Google was warned of Google Docs phishing technique 6 years ago: On 3 May, shortly after news of the phishing attack began spreading, a Twitter user, using an email address with the name Eugene Pupov — a name which also happened to match the sender of the mass phishing scam claimed responsibility for the attack. Google knew about the attack vector Motherboard also said that, in 2012, security researcher Andre DeMarre had warned Google about the phishing technique, suggesting that the company address the issue by checking if the name of any given app matched the URL of the firm behind it. In another interesting development a random Twitter user claimed responsibility for the mass phishing attack technique. Google boasts of over 1 billion users, indicating that nearly 1 million users may have been affected by the attack. “Based on information from the Agari Trust Network, we saw more than 3,016 organizations were compromised during the attack that sent 23,838 emails to Agari protected organizations,” Agari told IBTimes UK. The Twitter user claimed that the phishing emails were a “test” for his university research project and not part of a scam campaign. The Twitter user claimed that he was a student with Coventry University. The Twitter account in question has been deleted, indicating that the individual who claimed the attack may have done it for a lark. According to email security provider Agari, over 3,000 organisations were affected by the attack. The most shocking perhaps is that Google was warned of the possibility of such an attack six years ago but despite rewarding the security researcher who flagged the vulnerability, did not do enough to address it.
Game of Thrones season 7: Leak fears prompt HBO to dictate two-factor authentication for emails: As the makers prepare for the release of its seventh season, leaks surrounding its plot have started to surface, but HBO and the show runners are not taking any chances this time. Scripts this time are being sent digitally only and no on-set notes are allowed to be taken off the sets. Not only has the number of people receiving scripts for the season been drastically cut down, stars of the show have also been asked to adopt two-factor authentication for their mails so hackers cannot get in their inboxes and steal the scripts. Many sub-Reddits have claimed they have exact details of the plot just like last year where most of the leaks were found to match the actual show’s plot. This has set HBO and the show producers into taking extra precautions to protect the plot secrecy. For the first time, an entire season will be based on an original script different from what George R R Martin’s books have so far depicted. In an interview recently, Nikolaj Coster-Waudau, who plays Jaime Lannister on the show, said almost every major plot point of season 7 has been spoiled online somewhere or the other. but there’s 10,000 other spoilers out there, they’re not real. The unavoidable obsessive fan interest has also led HBO to refrain from making the show available to the press before release. A few episodes had even leaked online on torrent sites hours before their actual telecast on HBO.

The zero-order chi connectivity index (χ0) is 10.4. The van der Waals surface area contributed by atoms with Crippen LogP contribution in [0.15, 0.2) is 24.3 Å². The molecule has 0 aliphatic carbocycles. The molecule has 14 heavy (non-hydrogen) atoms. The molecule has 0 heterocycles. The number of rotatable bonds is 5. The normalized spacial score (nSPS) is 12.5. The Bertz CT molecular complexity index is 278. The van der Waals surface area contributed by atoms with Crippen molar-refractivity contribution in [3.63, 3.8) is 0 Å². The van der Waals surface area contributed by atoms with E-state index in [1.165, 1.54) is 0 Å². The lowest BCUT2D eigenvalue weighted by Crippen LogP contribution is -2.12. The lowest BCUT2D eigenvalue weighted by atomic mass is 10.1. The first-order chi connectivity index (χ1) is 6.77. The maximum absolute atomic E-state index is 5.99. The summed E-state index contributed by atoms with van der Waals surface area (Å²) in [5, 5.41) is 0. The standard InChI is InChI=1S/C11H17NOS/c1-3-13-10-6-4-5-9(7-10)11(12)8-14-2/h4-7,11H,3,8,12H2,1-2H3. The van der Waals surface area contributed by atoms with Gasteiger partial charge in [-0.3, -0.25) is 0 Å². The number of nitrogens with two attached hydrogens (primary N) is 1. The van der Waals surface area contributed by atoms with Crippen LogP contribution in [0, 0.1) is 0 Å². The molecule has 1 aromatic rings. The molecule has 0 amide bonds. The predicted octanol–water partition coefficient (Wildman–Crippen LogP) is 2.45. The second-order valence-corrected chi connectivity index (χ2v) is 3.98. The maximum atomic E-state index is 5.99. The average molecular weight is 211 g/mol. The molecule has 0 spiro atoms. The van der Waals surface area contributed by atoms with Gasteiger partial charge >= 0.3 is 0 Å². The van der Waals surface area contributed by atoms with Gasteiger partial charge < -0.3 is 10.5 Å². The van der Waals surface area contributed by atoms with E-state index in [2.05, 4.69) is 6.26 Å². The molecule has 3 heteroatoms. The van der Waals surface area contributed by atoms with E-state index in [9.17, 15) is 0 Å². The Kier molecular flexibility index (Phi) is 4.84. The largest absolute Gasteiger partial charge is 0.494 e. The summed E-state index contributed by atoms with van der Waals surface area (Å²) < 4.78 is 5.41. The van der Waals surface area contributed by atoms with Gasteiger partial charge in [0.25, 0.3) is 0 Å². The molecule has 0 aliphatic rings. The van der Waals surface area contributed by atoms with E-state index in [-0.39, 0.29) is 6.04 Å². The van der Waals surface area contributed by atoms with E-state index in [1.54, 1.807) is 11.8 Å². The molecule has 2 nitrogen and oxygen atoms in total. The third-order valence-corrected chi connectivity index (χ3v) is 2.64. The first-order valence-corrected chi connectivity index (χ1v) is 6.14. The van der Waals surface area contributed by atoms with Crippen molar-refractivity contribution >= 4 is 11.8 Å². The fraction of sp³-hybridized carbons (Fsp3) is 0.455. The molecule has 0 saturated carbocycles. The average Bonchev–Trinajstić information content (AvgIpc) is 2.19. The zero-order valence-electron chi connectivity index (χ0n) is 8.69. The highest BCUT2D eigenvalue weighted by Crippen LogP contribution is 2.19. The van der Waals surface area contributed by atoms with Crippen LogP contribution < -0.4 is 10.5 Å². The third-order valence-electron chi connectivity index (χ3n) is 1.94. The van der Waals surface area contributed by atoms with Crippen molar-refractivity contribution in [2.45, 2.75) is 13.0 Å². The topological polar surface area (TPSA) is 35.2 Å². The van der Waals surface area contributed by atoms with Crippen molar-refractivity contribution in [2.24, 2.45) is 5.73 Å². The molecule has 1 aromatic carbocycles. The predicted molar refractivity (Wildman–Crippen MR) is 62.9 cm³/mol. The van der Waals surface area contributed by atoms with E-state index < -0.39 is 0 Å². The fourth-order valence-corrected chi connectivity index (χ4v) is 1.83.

Leaked document shows gory details about UK plans to break encryption and snoop in bulk: The UK government\’s spying law, the Investigatory Powers Bill (IPBill), faced renewed criticism this week (5 May) after key portions of its demands on UK telecommunications providers were leaked, shining a spotlight on demands for “real-time” snooping and the shattering of encryption. “These powers could be directed at companies like WhatsApp to limit their encryption,” he continued, adding: “The regulations would make the demands that Amber Rudd made to attack end-to-end encryption a reality.” The nine-page leaked document indicates UK companies providing end-to-end encryption will be forced to “modify” their products to allow access to the government upon demand. This never-before-seen consultation provides unprecedented insight on what exactly the UK government is asking of tech companies such as WhatsApp, Apple and Google. Limiting encryption Jim Killock, executive director of the Open Rights Group said: “Selective, secret consultations have no place in open government.” On the topic of encryption, it asks companies to “disclose, where practicable, the content of communications. It requires all UK telecommunications operators to “provide and maintain the capability to ensure the interception, in their entirety, of all communications.”The Secretary of State is in fact not under any obligation to consult the public, but instead must consult only a small selection of organisations,” it added. and how companies can challenge the demands. According to the Home Office, no obligations will be imposed on telecommunications firms which solely provide service to banking, insurance, investment or other financial services.